Through a presentation at Chamber Music America by Norma Hurlburt, executive director of the Chamber Music Society at Lincoln Center, I became aware of a surprising youth program involving high school students in the production of CMS venues. I became immediately curious – when I ask my students at CTech to play me their favorite tunes, they come up with songs in a variety of styles – from 70s R&B and classic rock to music entirely created from samples of Disney movies (Pogo), to grunge, to the latest rap – but no classical.  It seems there is an exception to this, and I had to find out more about it.

 For the past couple of decades we’ve heard about how classical music audiences are from older generations, and I believe it has something to do with the fact that music is no longer a subject of early education, so people do not have a built-in appreciation of this style of music. Children and teens are more likely, in a universe of iPods, internet and MTV, to embrace self-taught electric guitar and songwriting in a band situation than they are to listen or play classical music. As a child, in Paris, I had weekly music classes in elementary school and performed in a choir on a regular basis. In high school, we performed Purcell’s Dido and Aeneas with professional soloists. We also had music theory. This was provided to all! (In addition, I had a private lessons in piano, theory and the basics of harmony and counterpoint – and my jazz musician father blew it all away by showing me how to play the blues, which opened up another area of exploration and improvisation, and eventually both forms combined into my own music.)  So… despite the absence of music education in high school, CMS has found a way to proactively involve teens in classical music, by seeking out high school students who produce three concerts per year and invite their friends to these events, with $5 tickets and a pre-concert reception where they can meet and talk to the performers and sponsors in a casual environment. Then they enjoy the concert sitting all together at the balcony.  In this situation, the student producers become classical advocates to their own generation.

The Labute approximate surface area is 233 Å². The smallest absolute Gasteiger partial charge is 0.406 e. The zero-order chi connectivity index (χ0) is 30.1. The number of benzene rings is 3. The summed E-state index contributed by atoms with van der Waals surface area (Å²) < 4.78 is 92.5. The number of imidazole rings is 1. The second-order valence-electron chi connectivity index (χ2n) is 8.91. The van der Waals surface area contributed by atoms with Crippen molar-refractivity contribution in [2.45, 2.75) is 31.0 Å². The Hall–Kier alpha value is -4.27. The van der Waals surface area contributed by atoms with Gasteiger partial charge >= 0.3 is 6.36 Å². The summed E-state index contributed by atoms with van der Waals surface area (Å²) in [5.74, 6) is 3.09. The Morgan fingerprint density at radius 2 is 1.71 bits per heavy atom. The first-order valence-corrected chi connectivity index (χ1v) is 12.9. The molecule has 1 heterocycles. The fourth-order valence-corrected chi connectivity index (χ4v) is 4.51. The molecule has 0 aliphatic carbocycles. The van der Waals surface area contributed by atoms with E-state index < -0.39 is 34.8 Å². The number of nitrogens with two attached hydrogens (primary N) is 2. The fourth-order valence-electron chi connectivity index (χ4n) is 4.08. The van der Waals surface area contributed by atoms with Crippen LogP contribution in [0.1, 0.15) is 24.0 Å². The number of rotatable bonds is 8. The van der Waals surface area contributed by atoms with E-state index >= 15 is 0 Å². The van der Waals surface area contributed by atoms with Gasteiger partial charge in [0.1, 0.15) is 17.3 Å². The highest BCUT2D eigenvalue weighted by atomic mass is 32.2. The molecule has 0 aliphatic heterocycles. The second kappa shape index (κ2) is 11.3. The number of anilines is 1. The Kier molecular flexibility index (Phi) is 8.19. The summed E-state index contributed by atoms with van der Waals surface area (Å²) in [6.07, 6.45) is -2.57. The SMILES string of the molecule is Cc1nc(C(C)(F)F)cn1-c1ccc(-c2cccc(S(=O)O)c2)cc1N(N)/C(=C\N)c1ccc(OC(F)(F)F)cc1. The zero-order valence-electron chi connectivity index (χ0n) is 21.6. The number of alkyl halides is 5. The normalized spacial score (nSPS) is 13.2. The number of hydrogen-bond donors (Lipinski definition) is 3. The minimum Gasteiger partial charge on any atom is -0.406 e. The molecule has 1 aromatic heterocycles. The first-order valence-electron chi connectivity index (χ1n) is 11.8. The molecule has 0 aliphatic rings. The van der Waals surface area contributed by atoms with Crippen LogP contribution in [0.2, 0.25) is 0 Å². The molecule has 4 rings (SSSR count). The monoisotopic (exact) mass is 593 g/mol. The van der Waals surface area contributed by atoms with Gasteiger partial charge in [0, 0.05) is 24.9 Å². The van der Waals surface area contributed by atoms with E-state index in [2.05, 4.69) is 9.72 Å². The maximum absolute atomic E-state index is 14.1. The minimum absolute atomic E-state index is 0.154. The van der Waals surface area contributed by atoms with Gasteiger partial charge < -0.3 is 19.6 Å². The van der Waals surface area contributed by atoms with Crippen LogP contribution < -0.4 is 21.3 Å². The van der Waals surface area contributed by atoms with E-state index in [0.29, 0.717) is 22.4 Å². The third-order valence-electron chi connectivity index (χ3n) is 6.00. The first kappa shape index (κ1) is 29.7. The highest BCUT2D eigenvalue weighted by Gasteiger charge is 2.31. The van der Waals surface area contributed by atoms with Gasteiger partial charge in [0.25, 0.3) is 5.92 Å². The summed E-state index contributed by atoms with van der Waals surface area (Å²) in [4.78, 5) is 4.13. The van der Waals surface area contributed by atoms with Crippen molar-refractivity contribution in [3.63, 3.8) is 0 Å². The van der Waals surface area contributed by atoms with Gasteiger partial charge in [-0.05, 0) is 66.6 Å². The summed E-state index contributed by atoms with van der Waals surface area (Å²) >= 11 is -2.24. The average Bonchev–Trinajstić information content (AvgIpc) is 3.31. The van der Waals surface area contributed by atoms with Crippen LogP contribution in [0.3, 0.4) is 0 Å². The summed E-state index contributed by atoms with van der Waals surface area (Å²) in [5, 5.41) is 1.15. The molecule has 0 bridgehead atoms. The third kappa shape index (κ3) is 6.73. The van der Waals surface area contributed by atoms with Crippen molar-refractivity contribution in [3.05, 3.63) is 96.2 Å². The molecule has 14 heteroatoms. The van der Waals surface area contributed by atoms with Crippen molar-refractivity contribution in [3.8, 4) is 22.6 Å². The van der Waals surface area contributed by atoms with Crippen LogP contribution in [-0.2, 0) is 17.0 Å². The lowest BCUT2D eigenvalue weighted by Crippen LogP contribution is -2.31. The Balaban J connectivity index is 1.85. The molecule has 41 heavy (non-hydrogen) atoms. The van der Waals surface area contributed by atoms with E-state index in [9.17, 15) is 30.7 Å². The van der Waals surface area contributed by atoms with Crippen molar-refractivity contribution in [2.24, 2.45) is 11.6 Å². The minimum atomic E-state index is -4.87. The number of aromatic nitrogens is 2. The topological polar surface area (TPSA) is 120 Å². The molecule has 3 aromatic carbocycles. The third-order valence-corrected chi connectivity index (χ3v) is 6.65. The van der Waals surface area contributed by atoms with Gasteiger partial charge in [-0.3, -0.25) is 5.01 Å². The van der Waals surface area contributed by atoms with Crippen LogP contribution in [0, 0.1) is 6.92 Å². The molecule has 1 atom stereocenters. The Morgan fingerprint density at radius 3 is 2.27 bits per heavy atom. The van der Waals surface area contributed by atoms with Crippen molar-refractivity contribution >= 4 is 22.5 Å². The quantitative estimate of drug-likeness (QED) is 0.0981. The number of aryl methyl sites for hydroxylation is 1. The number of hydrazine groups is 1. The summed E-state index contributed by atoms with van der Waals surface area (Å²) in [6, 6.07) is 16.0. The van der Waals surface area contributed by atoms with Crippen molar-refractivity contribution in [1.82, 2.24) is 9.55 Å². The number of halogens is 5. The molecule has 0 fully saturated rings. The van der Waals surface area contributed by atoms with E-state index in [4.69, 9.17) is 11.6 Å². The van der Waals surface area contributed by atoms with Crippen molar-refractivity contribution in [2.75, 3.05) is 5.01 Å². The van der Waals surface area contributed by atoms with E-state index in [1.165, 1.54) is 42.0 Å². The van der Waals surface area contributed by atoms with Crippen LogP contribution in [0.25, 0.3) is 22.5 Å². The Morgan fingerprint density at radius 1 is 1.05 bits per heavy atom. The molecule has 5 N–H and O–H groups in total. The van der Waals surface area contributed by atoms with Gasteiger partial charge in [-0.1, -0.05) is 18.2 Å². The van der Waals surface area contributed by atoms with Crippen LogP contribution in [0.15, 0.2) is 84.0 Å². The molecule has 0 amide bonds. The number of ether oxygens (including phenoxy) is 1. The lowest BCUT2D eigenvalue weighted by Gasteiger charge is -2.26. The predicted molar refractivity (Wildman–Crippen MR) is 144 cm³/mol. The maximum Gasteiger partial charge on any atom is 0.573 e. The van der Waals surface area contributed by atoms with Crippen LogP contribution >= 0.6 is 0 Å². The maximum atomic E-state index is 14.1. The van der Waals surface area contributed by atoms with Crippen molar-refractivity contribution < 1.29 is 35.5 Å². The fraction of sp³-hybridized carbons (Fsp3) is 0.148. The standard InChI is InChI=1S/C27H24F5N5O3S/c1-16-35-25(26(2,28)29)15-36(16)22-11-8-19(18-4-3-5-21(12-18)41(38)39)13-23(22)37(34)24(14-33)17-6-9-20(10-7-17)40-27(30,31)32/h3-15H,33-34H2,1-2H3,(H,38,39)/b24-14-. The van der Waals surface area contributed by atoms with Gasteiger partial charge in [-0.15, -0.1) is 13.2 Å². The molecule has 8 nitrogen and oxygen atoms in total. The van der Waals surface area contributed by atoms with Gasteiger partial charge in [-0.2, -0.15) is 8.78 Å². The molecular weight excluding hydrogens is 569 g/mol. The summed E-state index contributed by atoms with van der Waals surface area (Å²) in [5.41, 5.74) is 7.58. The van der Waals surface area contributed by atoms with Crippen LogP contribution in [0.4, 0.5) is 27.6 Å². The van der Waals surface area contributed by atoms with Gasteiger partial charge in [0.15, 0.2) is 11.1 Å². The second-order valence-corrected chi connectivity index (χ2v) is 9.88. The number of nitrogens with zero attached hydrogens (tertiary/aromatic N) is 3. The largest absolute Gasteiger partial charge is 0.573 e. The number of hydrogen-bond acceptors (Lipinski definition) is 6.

I went to hear one of these student-produced concerts at Alice Tully on February 10, featuring string quartets by Haydn and Beethoven performed by the Jupiter string quartet and song cycle by Beethoven performed by Randall Scarlata, baritone, accompanied by Gilbert Kalish, piano, to a full and enthusiastic audience.

 I spoke with Derek Balcom, director of education, who is in charge of this program, and he described how for some years now CMS has been recruiting high school students from a variety of schools, both public and private and from different parts of the city, to be involved in the production of certain events. They gather as an advisory body to listen to a number of staple programs and choose the ones they feel would be most appropriate for their age group. They are also given the opportunity to be “producers” of these programs and handle all aspects of the concert production, including designing postcards and promotional materials.

 I am delighted to see this happening, and I hope that this can become a model for more programs of this nature to bring a renewed form of classical music education to the teen age group.

Photo left to right: Young producers Boat Lynch, Alison Chang, Lilian Finckel, and Claire Leibowicz.

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